Our account of past struggles is not simply a history lesson. Nor is it an attempt to mire the current struggle and movement in past controversies. Rather it is an attempt to contribute to a movement which must look to the future. To do so, we must understand the past in order to avoid repeating previous mistakes and dead-ends. To move forward we must reject those ideologies which failed in the past but which linger on like the undead in our midst.
Some will dismiss our leaflet by saying that it is "old news," that "lessons have been learned" and so on. This does not stop them praising the Bolshevik revolution and urging us to repeat it! Nor does it stop them justifying and rationalising Bolshevik actions, so creating the atmosphere in which such actions will be repeated. Nor does it stop them using the same slogans as before, such as "nationalisation under workers' control," a "workers' government" and so on.
Kropotkin argued that every "new economic phase demands a new political phase." This meant "if we want the social revolution, we must seek a form of political organisation that will correspond to the new method of economic organisation. . . . The future belongs to the free groupings of interests and not to governmental centralisation; it belongs to freedom and not to authority." 1
These are exciting but dangerous times. On the one hand, a vigorous new movement seems to be emerging which combines politics with a sense of imagination, one which is often explicitly anti-capitalist. On the other, the forces of reaction appear to be making in roads across Europe. Capitalism in its most naked form, neo-liberalism, is rampant [This was originally written in 2001, how times have changed!]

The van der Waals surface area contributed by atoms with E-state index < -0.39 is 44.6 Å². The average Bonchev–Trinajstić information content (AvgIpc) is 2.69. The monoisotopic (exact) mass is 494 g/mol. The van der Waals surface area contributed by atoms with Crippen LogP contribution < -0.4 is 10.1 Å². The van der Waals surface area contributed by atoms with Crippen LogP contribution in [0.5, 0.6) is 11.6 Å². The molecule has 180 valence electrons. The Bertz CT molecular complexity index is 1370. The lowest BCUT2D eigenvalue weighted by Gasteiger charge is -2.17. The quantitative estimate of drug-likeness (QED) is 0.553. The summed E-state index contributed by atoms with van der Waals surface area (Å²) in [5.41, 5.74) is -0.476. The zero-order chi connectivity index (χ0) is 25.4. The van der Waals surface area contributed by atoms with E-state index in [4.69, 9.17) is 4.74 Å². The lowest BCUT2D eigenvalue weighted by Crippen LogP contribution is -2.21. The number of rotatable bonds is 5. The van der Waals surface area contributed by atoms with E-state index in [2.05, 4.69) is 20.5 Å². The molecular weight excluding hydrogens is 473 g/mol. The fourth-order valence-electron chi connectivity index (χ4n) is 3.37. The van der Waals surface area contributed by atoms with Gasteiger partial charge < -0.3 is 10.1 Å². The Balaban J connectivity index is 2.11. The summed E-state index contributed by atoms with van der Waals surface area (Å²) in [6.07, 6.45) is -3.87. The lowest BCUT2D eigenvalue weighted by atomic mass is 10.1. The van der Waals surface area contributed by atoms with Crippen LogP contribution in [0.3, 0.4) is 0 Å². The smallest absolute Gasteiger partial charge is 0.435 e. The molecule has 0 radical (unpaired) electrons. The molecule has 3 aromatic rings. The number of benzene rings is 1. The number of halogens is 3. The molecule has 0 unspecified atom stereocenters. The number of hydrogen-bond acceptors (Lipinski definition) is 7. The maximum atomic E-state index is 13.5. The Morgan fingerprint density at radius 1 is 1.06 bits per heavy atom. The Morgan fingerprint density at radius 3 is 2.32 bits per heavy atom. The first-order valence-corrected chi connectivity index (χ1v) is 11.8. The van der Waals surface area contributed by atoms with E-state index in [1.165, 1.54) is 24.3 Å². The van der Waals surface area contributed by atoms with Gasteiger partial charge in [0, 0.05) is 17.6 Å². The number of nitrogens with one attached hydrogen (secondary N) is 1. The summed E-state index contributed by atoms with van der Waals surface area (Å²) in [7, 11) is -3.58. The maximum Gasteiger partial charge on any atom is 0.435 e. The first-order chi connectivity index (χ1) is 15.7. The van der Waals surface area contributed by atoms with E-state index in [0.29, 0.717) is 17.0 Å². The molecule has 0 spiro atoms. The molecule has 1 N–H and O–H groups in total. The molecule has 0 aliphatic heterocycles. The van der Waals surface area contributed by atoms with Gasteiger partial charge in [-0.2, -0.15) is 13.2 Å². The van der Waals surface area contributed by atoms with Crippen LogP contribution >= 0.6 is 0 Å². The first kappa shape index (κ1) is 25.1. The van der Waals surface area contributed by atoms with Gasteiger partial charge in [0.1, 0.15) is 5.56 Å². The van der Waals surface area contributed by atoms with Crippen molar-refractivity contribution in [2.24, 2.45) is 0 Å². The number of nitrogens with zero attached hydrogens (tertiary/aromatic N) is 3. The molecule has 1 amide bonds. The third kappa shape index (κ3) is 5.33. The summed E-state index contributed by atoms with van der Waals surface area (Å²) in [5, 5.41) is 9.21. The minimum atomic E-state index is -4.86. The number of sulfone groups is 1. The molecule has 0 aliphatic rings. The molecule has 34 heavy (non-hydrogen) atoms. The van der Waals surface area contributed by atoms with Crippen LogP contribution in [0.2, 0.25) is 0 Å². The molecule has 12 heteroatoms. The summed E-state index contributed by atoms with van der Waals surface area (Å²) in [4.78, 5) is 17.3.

The Italian Marxist Antonio Gramsci once wrote that "to tell the truth is a communist and revolutionary act." If we apply this maxim to most of the left, we would draw the obvious conclusion that it is neither communist nor revolutionary.
The Socialist Workers Party is a classic example of this mentality, rewriting history to suit the recruitment needs of the organisation. One of the ironies of history is that the Trotskyists who spent so much time combating the "Stalin school of falsification" have created their own.
This work, volume 11 of The Collected Works of Peter Kropotkin, is in two parts. The first part is Kropotkin's classic book "Modern Science and Anarchism." The second part is concerned with his thoughts on the latest theories and experiments in biology and evolutionary thought. As will become clear, the combining of these two very different works is not as contradictory as it first seems.
This is an excellent book, crammed full of useful (and disgusting) "McNuggets" of information on the whole process of producing "fast food." From the industrialisation of farming, to the monopolisation of food processing, to the standardisation of food consumption throughout whole sections of North America, Schlosser's book exposes the horrors of modern corporate capitalism. He documents the impact of the rise of fast food on almost all aspects of North America, from farming to health, from working practices to landscape, and beyond.
When Labour announced a 50% tax rate on those earning more than £150,000 there was a whole spate of gnashing of teeth from the right-wing media.
Let us put this in context: less that 2% of the British population earn more than £100,000, a mere 10% over £40,000. Britain is an extremely unequal society, with a few owning the bulk of income and wealth.
Carlo Tresca is one of those rebel workers whose memory deserves to be honoured and Pernicone's excellent biography does just that. Pernicone's has previously produced an excellent history of the Italian anarchist movement ("Italian Anarchism: 1864-1892", Princeton University Press, 1993) and this work is of equal quality and of interest to anarchists. He obviously understands anarchism and writes with sympathy and knowledge about it. Such historians are rare.
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